There are also plenty of things that damage the comparison, of course. One of the other things that Offa and Charlemagne seem to have argued about was a possible marriage pact between their children, in which the problem was which side got the other’s daughter for their son.8 The UK still has its royalty, of course, but if one of them married into a European royal line (if they could find one with whom they aren’t already consanguineous) it would no longer make a massive difference to the UK’s relations with Europe. That should serve to remind us that whatever the things the early medieval situation shares with the current one, democracy was not one of them; not only would Offa and Charlemagne both have been bewildered by the concept of a referendum, but once you’d explained it they would have thought it subversive and dangerous, and maybe even illegal, and there the modern parallel is really elsewhere in Europe. There’s also important differences in the scale of trade revenue involved, which for our kings might have been significant but was still only a tiny part of their kingdoms’ economy.9 And finally, of course, among many other objections that could be raised, the England of Offa was a patchwork of uncomfortably allied rival kingdoms of varying size and strength, all of whom could negotiate with the Franks separately as our letters show, and so is almost more like the European Union of now in structure than like the unified, monarchic and hardly-devolved kingdom of Charlemagne, despite the rough territorial match.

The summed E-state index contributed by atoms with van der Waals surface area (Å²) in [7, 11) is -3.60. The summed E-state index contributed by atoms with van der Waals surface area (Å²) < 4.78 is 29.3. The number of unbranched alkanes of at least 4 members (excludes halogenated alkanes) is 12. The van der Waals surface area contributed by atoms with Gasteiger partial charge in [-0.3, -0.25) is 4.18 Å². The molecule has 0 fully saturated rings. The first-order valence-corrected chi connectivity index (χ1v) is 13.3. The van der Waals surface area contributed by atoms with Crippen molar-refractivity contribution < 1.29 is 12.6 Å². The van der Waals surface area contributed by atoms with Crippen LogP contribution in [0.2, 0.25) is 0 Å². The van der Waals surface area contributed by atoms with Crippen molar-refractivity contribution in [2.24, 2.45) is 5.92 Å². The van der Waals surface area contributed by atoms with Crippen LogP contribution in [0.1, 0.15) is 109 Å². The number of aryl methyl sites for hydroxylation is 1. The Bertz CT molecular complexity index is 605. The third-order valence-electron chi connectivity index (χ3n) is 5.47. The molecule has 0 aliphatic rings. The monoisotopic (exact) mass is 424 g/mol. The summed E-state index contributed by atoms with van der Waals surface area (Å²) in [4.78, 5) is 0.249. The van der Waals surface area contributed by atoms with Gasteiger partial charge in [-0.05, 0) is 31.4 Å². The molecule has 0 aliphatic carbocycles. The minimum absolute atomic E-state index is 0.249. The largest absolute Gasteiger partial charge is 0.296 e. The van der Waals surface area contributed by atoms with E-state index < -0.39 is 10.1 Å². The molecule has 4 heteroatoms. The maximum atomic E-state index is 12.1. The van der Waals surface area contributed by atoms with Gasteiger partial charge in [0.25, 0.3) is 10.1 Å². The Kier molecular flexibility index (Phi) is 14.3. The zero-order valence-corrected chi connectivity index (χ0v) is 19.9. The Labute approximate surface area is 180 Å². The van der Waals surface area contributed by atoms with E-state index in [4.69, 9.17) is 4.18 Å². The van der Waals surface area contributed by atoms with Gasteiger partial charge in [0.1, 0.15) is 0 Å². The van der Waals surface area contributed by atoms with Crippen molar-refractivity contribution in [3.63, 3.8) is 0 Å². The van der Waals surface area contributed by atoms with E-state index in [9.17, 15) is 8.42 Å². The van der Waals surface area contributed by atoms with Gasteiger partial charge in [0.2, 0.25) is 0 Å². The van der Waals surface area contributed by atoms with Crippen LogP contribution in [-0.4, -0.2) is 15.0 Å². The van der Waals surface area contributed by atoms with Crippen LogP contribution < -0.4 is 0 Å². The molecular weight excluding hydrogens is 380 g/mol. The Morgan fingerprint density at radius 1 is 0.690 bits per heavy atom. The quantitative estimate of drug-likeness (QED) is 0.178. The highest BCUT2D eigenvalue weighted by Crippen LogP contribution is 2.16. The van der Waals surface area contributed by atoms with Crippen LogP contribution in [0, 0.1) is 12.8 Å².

So does the parallel I’ve set up actually tell us anything about the current situation? I think that it does, at least, bring some particular aspects of the situation out that are perhaps not as obvious as they should be. The first of these has already been mentioned, that whatever the outcome is on June 23rd it’s hard to believe the arrangement it sets up will last for long before being modified; all the people who made it will be out of power before very long, and the new lot will have a choice about how much continuity they want. The UK has tinkered with its relationship to Europe every few years for as long as I can remember, after all. The second thing we might take from all this is the reminder that even if the UK does leave the EU, relations with Europe will not just stop dead; the migrant crisis, the continuing importance of NATO, and the simple fact of Europe’s being right there and linked to the UK by a tunnel and high-speed rail link all mean that some kind of relationship between the UK and most of the Continental European states must continue. The referendum will help decide what kind of relationship that will be, but it won’t end it any more than Charlemagne closing the Channel ports ended trade relations between the two powers. That did, however, apparently make quernstones impossible to get for a few years and some parallel to that is very easy to imagine. What European foods do you currently eat you’d be sorry to go without?

Buffalo mozzarella cheese

My personal candidate: looks horrible, tastes magnificent. By Luigi VersaggiFlickr, CC BY-SA 2.0, https://commons.wikimedia.org/w/index.php?curid=397091.